- What is the mission of your language center?
- What is the history/development/reasons for creation?
- Introduce your language center (staff, faculty, students, structure within the universities, etc.).
- What are the facilities (space, allotment/office space)?
- What is the number of faculty and staff?
- What is the status of teachers/kind of contracts?
- What are the requirements in terms of teaching load and responsibilities for teachers?
- What programs/classes do you offer?
- What are some of the pros and cons of having a language center?
- How are teachers in the language center evaluated?
I'm not going to summarize each person's presentation, but I want to mention a few of the major themes that came out of the presentations. In no particular order, here they are:
- There's an increasing attempt to reach out to honors or otherwise advanced students through special semester-long or short-term courses. The program at one school (and possibly more) is also feeling pressure from the rest of the school to offer courses and other kinds of help to graduate students and faculty who now are feeling more pressure to publish in English-language international academic journals.
- Most of the language centers would probably be better labelled "language programs" because they are responsible for the required first-year English courses and elective language courses. There was one (if I remember correctly) language center that did not have the responsibility for the FY-English program. It operates more as a center that offers short-term courses, lectures, study groups, and other activities for extracurricular English learning. (And the staff there consists of one director, 2 staff members, and no faculty.)
- There are more and more attempts to make use of computer-aided self-study systems so that students can learn on their own. Some programs require the computer-aided learning to be graded as part of required courses; some just provide the learning stations and hope that students will come. (One director mentioned that they had increased the number of computers in one lab from 7 to 41, but only the same 7 students were showing up...)
- Most of the directors complained of being understaffed, particularly in terms of full-time faculty. As one director put it, the problem is not a sense that part-time teachers are not as hard-working; the problem is that because it is difficult to give part-time teachers the same level of pay and facilities as full-timers (office space, etc.), part-timers usually have to teach at more than one school and therefore cannot be around for program activities, office hours, or important program meetings. This makes it harder both for students to have more interaction with their teachers outside of the classroom and for programs to be as unified as directors would like. [This is my recollection of what was said--if it doesn't quite accurate to others who were there, please let me know!]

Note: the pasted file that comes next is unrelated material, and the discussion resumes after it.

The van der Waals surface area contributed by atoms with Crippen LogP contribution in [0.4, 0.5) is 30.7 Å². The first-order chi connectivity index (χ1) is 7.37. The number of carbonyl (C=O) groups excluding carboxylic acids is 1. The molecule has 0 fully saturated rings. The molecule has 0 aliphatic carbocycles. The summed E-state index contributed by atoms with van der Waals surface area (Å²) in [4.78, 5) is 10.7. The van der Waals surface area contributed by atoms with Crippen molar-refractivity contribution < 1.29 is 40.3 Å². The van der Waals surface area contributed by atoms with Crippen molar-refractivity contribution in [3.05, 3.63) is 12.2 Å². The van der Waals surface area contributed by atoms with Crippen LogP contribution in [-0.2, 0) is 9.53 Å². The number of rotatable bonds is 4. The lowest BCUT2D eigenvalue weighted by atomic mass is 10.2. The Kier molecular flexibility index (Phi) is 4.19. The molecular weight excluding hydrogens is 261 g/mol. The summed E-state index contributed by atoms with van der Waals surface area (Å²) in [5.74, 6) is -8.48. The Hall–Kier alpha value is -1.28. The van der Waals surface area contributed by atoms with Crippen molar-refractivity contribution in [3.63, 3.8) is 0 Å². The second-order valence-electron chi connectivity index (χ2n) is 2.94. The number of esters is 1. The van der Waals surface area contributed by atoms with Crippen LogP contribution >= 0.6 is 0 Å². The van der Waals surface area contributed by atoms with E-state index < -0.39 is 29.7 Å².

- I felt a sense that teachers and administrators in the language center are not as highly respected as teachers or administrators in regular departments. The term "second-class citizens" was used more than once in characterizing the language centers' status.
- Related to this, I noticed a concern that language center faculty will end up being evaluated in the same way as faculty in other departments (in other words, a heavy emphasis on research), despite the heavier teaching responsibilities that come with teaching English to the entire freshman class, teaching English electives to upperclass students, and running various programs to encourage students to use English outside of class and to ensure that the English proficiency of the students meets some sort of externally defined standard (the GEPT or TOEFL, for example).
Again, this summary of the symposium is based on my impressions/memories of the meeting. I'd appreciate the corrections of anyone else who was there. (Like Kris Vicca, who in a careless moment admitted that he's read this blog before!) I have thought about whether or not I should mention who said what, but have opted not to at this point, though if the directors want their names attached to particular comments or opinions, I'll be happy to comply with their requests. And the paragraph above is based almost entirely on my own slightly muddled view of things. I'll try to develop these ideas in more depth at some point in the future.